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Inference, reasoning, consistency check definitions

Note1 – the scope of these definitions is limited to semantic web discipline.
Note2 – 05.10.2009 – updated thanks to a comment from Horst.
Note3 – 06.10.2009 – changed “inference” to an effect instead of process/action (thanks Horst as well). If it is an action, then it is part of the reasoning action. And reasoning action is part of the inference action. So, inference=reasoning, which is not ok.

There is a bunch of definitions about each of the terms, here I try to define with the purpose of marking the main differences and relations between “inference”, “reasoning” and “consistency check”.

inference – the effect of triples added to a model achieved via reasoning (using OWL / SWRL rules / etc.)

reasoning – process of calculating logical consequences from a set of asserted facts or axioms (from wiki). The goal of reasoning can be an inference or a consistency check.

consistency check – verify if there are no logical clashes (contradictions) in the given model

One reply on “Inference, reasoning, consistency check definitions”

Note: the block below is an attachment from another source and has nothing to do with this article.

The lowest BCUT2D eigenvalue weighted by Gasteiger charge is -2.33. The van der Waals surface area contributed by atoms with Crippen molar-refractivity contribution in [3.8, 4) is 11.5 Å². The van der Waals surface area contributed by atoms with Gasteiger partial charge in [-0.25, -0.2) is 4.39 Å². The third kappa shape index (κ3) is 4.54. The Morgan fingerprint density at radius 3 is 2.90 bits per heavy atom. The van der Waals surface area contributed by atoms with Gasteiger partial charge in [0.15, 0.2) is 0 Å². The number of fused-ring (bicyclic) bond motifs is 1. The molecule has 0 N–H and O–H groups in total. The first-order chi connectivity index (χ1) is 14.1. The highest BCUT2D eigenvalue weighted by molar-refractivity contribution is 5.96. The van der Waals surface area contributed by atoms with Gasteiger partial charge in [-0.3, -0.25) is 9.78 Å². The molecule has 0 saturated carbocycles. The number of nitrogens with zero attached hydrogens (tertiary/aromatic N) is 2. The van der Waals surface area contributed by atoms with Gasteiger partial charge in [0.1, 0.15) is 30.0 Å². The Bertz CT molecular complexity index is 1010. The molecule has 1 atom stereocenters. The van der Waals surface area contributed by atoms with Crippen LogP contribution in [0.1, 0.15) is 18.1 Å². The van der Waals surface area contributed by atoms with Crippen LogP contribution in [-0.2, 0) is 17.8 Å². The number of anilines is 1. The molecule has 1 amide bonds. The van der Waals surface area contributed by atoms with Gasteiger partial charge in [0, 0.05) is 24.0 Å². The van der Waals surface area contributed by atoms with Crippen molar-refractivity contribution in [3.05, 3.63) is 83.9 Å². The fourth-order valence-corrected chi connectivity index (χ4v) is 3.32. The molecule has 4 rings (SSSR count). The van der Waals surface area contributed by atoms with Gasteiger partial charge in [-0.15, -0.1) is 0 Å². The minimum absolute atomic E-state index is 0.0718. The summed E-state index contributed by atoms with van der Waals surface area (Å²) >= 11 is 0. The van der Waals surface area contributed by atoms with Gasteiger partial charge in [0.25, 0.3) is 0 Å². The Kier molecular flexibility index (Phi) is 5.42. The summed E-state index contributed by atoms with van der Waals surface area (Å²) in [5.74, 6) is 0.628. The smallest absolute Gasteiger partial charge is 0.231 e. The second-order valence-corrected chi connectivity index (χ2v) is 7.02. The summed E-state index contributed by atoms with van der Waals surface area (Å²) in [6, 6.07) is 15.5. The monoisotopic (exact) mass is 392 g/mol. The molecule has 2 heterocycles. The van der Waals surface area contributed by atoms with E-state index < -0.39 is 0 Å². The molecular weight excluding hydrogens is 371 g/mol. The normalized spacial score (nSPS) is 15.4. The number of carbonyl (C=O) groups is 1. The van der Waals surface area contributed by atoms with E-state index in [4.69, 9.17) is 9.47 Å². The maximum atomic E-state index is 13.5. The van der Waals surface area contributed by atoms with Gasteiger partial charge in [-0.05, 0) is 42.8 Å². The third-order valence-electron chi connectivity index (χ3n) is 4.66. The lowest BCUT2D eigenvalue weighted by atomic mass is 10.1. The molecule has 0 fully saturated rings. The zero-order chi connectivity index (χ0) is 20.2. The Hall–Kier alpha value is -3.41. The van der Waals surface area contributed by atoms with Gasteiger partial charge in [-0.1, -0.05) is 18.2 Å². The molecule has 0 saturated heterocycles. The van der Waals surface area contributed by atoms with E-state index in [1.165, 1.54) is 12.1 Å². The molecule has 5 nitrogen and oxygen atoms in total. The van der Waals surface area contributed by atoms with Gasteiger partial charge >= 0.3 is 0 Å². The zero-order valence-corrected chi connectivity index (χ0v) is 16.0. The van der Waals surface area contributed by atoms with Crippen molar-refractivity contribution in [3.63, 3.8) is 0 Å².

Keeping in mind your intention to clearly distinguish between the three, I venture to add some comments.

Inference is an effect on a dataset achieved via reasoning. The effect could be translated into ‘explicit expression of any implicit triple’.
This applies to datasets with complex logic like ontologies and RDF as well as to simpler datasets expressed in XML and schemas or even SGML and DTDs where an IMPLIED value for an attribute is common. Schematron can cause quite some intended inference.

Reasoning is the general verb to achieve anything on a logical whole (of assertions, axiom and playrules).

I don’t think it’s true that reasoning in general needs a consistency check. But since reasoning on inconsistent data leads to conclusions without any garantuee and doesn’t even garantuee the correct termination of the process, ‘good’ reasoners check for consistency before starting the heavy work.

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